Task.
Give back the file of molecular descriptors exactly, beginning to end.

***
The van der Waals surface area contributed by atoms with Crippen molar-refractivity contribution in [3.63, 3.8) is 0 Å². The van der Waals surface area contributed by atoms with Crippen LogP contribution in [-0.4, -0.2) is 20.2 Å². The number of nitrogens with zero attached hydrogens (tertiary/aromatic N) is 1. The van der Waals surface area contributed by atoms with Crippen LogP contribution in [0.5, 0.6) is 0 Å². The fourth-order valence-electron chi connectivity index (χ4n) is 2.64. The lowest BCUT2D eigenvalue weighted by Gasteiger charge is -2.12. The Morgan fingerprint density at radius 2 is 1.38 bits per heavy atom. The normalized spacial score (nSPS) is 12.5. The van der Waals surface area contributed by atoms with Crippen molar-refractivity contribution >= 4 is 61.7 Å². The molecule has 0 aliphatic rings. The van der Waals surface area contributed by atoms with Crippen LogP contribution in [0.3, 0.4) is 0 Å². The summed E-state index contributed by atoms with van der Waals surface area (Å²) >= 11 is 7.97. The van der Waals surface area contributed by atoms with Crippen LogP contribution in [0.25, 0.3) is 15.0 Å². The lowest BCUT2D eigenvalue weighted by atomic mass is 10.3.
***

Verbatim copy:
The van der Waals surface area contributed by atoms with Crippen molar-refractivity contribution in [3.63, 3.8) is 0 Å². The van der Waals surface area contributed by atoms with Crippen LogP contribution in [-0.4, -0.2) is 20.2 Å². The number of nitrogens with zero attached hydrogens (tertiary/aromatic N) is 1. The van der Waals surface area contributed by atoms with Crippen LogP contribution in [0.5, 0.6) is 0 Å². The fourth-order valence-electron chi connectivity index (χ4n) is 2.64. The lowest BCUT2D eigenvalue weighted by Gasteiger charge is -2.12. The Morgan fingerprint density at radius 2 is 1.38 bits per heavy atom. The normalized spacial score (nSPS) is 12.5. The van der Waals surface area contributed by atoms with Crippen molar-refractivity contribution >= 4 is 61.7 Å². The molecule has 0 aliphatic rings. The van der Waals surface area contributed by atoms with Crippen LogP contribution in [0.3, 0.4) is 0 Å². The summed E-state index contributed by atoms with van der Waals surface area (Å²) >= 11 is 7.97. The van der Waals surface area contributed by atoms with Crippen LogP contribution in [0.25, 0.3) is 15.0 Å². The lowest BCUT2D eigenvalue weighted by atomic mass is 10.3.